Marginal Streets project documents voters

Independent photographers Joseph Fox and Orlando Gili are uploading two portraits of constituents to their website for each day of the campaign
Game of Thrones: Visit the real-life kingdom of Westeros to see where violent history ends and telly tourism begins

The real-life kingdom of Westeros

Is there something a little uncomfortable about Game of Thrones shooting in Northern Ireland?
How to survive a social-media mauling, by the tough women of Twitter

How to survive a Twitter mauling

Mary Beard, Caroline Criado-Perez, Louise Mensch, Bunny La Roche and Courtney Barrasford reveal how to trounce the trolls
Gallipoli centenary: At dawn, the young remember the young who perished in one of the First World War's bloodiest battles

At dawn, the young remember the young

A century ago, soldiers of the Empire – many no more than boys – spilt on to Gallipoli’s beaches. On this 100th Anzac Day, there are personal, poetic tributes to their sacrifice
Dissent is slowly building against the billions spent on presidential campaigns – even among politicians themselves

Follow the money as never before

Dissent is slowly building against the billions spent on presidential campaigns – even among politicians themselves, reports Rupert Cornwell
Samuel West interview: The actor and director on austerity, unionisation, and not mentioning his famous parents

Samuel West interview

The actor and director on austerity, unionisation, and not mentioning his famous parents
General Election 2015: Imagine if the leading political parties were fashion labels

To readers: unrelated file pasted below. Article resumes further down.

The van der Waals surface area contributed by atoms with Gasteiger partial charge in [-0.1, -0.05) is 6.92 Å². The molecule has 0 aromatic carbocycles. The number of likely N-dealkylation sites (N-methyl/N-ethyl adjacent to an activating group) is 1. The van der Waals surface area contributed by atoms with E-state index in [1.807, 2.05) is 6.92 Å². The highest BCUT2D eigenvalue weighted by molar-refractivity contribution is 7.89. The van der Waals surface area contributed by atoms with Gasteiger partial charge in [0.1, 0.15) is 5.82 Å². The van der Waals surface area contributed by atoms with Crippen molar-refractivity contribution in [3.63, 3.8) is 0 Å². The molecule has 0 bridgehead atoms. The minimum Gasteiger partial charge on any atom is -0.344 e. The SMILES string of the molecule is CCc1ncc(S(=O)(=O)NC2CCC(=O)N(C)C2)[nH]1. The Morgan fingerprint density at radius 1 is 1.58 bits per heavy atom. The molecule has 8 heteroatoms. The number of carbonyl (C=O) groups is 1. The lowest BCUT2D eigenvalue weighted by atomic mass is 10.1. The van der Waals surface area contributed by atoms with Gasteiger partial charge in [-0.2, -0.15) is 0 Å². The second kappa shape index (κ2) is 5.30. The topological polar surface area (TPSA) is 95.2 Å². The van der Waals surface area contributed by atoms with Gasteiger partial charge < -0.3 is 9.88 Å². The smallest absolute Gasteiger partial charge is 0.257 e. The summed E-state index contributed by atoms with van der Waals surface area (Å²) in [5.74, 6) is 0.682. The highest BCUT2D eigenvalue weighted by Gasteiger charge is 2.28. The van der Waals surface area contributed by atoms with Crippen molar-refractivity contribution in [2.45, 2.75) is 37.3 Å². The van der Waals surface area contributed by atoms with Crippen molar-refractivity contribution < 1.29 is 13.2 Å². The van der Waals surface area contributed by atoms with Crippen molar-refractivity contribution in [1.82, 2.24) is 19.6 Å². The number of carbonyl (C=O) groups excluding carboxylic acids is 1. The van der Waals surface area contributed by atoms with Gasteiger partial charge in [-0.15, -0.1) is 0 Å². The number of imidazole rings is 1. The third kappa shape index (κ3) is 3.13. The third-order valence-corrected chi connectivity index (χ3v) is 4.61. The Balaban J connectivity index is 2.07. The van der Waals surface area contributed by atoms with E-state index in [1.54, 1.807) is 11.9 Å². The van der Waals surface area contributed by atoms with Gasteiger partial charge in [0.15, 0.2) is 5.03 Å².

Imagine if the leading political parties were fashion labels

Fashion editor, Alexander Fury, on what the leaders' appearances tell us about them
Phumzile Mlambo-Ngcuka: Home can be the unsafest place for women

Phumzile Mlambo-Ngcuka: Home can be the unsafest place for women

The architect of the HeForShe movement and head of UN Women on the world's failure to combat domestic violence
Public relations as 'art'? Surely not

Confessions of a former PR man

The 'art' of public relations is being celebrated by the V&A museum, triggering some happy memories for DJ Taylor
Bill Granger recipes: Our chef succumbs to his sugar cravings with super-luxurious sweet treats

Bill Granger's luxurious sweet treats

Our chef loves to stop for 30 minutes to catch up on the day's gossip, while nibbling on something sweet
London Marathon 2015: Paula Radcliffe and the mother of all goodbyes

The mother of all goodbyes

Paula Radcliffe's farewell to the London Marathon will be a family affair
Everton vs Manchester United: Steven Naismith demands 'better' if Toffees are to upset the odds against United

Steven Naismith: 'We know we must do better'

The Everton forward explains the reasons behind club's decline this season
Arsenal vs Chelsea: Praise to Arsene Wenger for having the courage of his convictions

Michael Calvin's Last Word

Praise to Wenger for having the courage of his convictions